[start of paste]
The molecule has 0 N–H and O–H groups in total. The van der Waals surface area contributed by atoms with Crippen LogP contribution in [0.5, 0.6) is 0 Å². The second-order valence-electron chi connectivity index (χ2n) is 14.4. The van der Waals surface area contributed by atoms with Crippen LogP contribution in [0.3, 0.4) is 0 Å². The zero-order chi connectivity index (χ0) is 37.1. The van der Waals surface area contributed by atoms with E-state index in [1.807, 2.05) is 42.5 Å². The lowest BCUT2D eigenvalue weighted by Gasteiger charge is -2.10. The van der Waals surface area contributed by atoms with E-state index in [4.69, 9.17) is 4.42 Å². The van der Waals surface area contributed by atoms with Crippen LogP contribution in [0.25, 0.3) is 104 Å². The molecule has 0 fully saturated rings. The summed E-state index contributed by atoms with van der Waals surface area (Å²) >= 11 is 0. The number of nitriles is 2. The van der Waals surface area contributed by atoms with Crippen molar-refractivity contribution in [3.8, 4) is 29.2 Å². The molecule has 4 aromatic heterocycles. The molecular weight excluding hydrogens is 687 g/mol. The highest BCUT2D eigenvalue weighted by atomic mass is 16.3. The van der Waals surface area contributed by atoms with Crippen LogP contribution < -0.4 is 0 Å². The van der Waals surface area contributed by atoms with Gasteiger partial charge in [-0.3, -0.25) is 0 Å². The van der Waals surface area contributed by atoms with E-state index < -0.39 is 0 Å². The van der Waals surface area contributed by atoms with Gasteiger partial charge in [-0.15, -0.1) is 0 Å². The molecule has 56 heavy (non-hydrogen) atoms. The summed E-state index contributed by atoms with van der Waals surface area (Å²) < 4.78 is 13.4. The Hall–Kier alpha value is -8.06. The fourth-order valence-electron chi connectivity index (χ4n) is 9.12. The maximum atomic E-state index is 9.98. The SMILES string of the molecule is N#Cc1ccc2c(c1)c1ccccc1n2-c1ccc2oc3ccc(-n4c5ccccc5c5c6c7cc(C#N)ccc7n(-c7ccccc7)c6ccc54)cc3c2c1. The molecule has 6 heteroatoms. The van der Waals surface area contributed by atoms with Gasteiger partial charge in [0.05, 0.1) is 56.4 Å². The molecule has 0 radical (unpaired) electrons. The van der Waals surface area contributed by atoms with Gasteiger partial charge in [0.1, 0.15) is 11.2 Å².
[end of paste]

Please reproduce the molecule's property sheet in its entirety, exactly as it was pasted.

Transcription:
The molecule has 0 N–H and O–H groups in total. The van der Waals surface area contributed by atoms with Crippen LogP contribution in [0.5, 0.6) is 0 Å². The second-order valence-electron chi connectivity index (χ2n) is 14.4. The van der Waals surface area contributed by atoms with Crippen LogP contribution in [0.3, 0.4) is 0 Å². The zero-order chi connectivity index (χ0) is 37.1. The van der Waals surface area contributed by atoms with E-state index in [1.807, 2.05) is 42.5 Å². The lowest BCUT2D eigenvalue weighted by Gasteiger charge is -2.10. The van der Waals surface area contributed by atoms with E-state index in [4.69, 9.17) is 4.42 Å². The van der Waals surface area contributed by atoms with Crippen LogP contribution in [0.25, 0.3) is 104 Å². The molecule has 0 fully saturated rings. The summed E-state index contributed by atoms with van der Waals surface area (Å²) >= 11 is 0. The number of nitriles is 2. The van der Waals surface area contributed by atoms with Crippen molar-refractivity contribution in [3.8, 4) is 29.2 Å². The molecule has 4 aromatic heterocycles. The molecular weight excluding hydrogens is 687 g/mol. The highest BCUT2D eigenvalue weighted by atomic mass is 16.3. The van der Waals surface area contributed by atoms with Crippen LogP contribution < -0.4 is 0 Å². The van der Waals surface area contributed by atoms with Gasteiger partial charge in [-0.3, -0.25) is 0 Å². The van der Waals surface area contributed by atoms with E-state index < -0.39 is 0 Å². The van der Waals surface area contributed by atoms with Gasteiger partial charge in [-0.15, -0.1) is 0 Å². The molecule has 56 heavy (non-hydrogen) atoms. The summed E-state index contributed by atoms with van der Waals surface area (Å²) < 4.78 is 13.4. The Hall–Kier alpha value is -8.06. The fourth-order valence-electron chi connectivity index (χ4n) is 9.12. The maximum atomic E-state index is 9.98. The SMILES string of the molecule is N#Cc1ccc2c(c1)c1ccccc1n2-c1ccc2oc3ccc(-n4c5ccccc5c5c6c7cc(C#N)ccc7n(-c7ccccc7)c6ccc54)cc3c2c1. The molecule has 6 heteroatoms. The van der Waals surface area contributed by atoms with Gasteiger partial charge in [0.05, 0.1) is 56.4 Å². The molecule has 0 radical (unpaired) electrons. The van der Waals surface area contributed by atoms with Gasteiger partial charge in [0.1, 0.15) is 11.2 Å².